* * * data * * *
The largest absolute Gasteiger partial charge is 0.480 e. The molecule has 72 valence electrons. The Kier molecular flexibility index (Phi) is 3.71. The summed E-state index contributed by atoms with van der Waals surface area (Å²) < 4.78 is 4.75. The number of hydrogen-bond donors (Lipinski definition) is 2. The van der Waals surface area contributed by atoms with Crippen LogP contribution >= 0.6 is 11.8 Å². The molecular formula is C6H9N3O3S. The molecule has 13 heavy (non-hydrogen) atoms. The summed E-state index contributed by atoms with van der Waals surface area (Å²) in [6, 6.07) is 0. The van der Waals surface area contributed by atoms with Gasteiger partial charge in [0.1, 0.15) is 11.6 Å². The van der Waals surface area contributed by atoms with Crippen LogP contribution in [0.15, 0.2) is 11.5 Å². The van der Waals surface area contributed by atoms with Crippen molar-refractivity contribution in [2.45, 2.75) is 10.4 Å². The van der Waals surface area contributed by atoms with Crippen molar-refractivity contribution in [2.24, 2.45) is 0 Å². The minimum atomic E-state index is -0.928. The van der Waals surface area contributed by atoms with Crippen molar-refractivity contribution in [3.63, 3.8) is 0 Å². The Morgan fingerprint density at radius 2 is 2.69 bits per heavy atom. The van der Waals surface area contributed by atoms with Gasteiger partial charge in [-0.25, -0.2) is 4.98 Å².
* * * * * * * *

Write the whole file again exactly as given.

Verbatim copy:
The largest absolute Gasteiger partial charge is 0.480 e. The molecule has 72 valence electrons. The Kier molecular flexibility index (Phi) is 3.71. The summed E-state index contributed by atoms with van der Waals surface area (Å²) < 4.78 is 4.75. The number of hydrogen-bond donors (Lipinski definition) is 2. The van der Waals surface area contributed by atoms with Crippen LogP contribution >= 0.6 is 11.8 Å². The molecular formula is C6H9N3O3S. The molecule has 13 heavy (non-hydrogen) atoms. The summed E-state index contributed by atoms with van der Waals surface area (Å²) in [6, 6.07) is 0. The van der Waals surface area contributed by atoms with Gasteiger partial charge in [0.1, 0.15) is 11.6 Å². The van der Waals surface area contributed by atoms with Crippen LogP contribution in [0.15, 0.2) is 11.5 Å². The van der Waals surface area contributed by atoms with Crippen molar-refractivity contribution in [2.45, 2.75) is 10.4 Å². The van der Waals surface area contributed by atoms with Crippen molar-refractivity contribution in [2.24, 2.45) is 0 Å². The minimum atomic E-state index is -0.928. The van der Waals surface area contributed by atoms with Crippen molar-refractivity contribution in [3.63, 3.8) is 0 Å². The Morgan fingerprint density at radius 2 is 2.69 bits per heavy atom. The van der Waals surface area contributed by atoms with Gasteiger partial charge in [-0.25, -0.2) is 4.98 Å².